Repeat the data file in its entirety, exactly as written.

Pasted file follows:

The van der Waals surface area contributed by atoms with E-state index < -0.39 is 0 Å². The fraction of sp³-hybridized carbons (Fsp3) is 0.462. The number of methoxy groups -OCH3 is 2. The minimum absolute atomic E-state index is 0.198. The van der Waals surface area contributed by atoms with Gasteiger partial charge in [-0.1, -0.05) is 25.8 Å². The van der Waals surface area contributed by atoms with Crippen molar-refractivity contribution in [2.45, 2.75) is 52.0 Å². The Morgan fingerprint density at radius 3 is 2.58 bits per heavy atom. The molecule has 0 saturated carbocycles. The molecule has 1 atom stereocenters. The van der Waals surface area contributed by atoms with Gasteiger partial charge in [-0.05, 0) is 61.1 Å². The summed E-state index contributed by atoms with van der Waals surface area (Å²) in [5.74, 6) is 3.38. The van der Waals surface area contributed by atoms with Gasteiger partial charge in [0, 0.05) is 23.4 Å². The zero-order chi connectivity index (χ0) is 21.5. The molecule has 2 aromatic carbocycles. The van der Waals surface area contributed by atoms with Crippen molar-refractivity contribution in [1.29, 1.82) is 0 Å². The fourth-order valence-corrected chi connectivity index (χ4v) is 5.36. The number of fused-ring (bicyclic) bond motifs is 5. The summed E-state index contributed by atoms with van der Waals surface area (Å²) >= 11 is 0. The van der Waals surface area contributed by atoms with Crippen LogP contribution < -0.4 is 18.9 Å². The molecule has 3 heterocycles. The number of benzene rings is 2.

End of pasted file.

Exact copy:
The van der Waals surface area contributed by atoms with E-state index < -0.39 is 0 Å². The fraction of sp³-hybridized carbons (Fsp3) is 0.462. The number of methoxy groups -OCH3 is 2. The minimum absolute atomic E-state index is 0.198. The van der Waals surface area contributed by atoms with Gasteiger partial charge in [-0.1, -0.05) is 25.8 Å². The van der Waals surface area contributed by atoms with Crippen molar-refractivity contribution in [2.45, 2.75) is 52.0 Å². The Morgan fingerprint density at radius 3 is 2.58 bits per heavy atom. The molecule has 0 saturated carbocycles. The molecule has 1 atom stereocenters. The van der Waals surface area contributed by atoms with Gasteiger partial charge in [-0.05, 0) is 61.1 Å². The summed E-state index contributed by atoms with van der Waals surface area (Å²) in [5.74, 6) is 3.38. The van der Waals surface area contributed by atoms with Gasteiger partial charge in [0, 0.05) is 23.4 Å². The zero-order chi connectivity index (χ0) is 21.5. The molecule has 2 aromatic carbocycles. The van der Waals surface area contributed by atoms with Crippen molar-refractivity contribution in [1.29, 1.82) is 0 Å². The fourth-order valence-corrected chi connectivity index (χ4v) is 5.36. The number of fused-ring (bicyclic) bond motifs is 5. The summed E-state index contributed by atoms with van der Waals surface area (Å²) >= 11 is 0. The van der Waals surface area contributed by atoms with Crippen LogP contribution < -0.4 is 18.9 Å². The molecule has 3 heterocycles. The number of benzene rings is 2.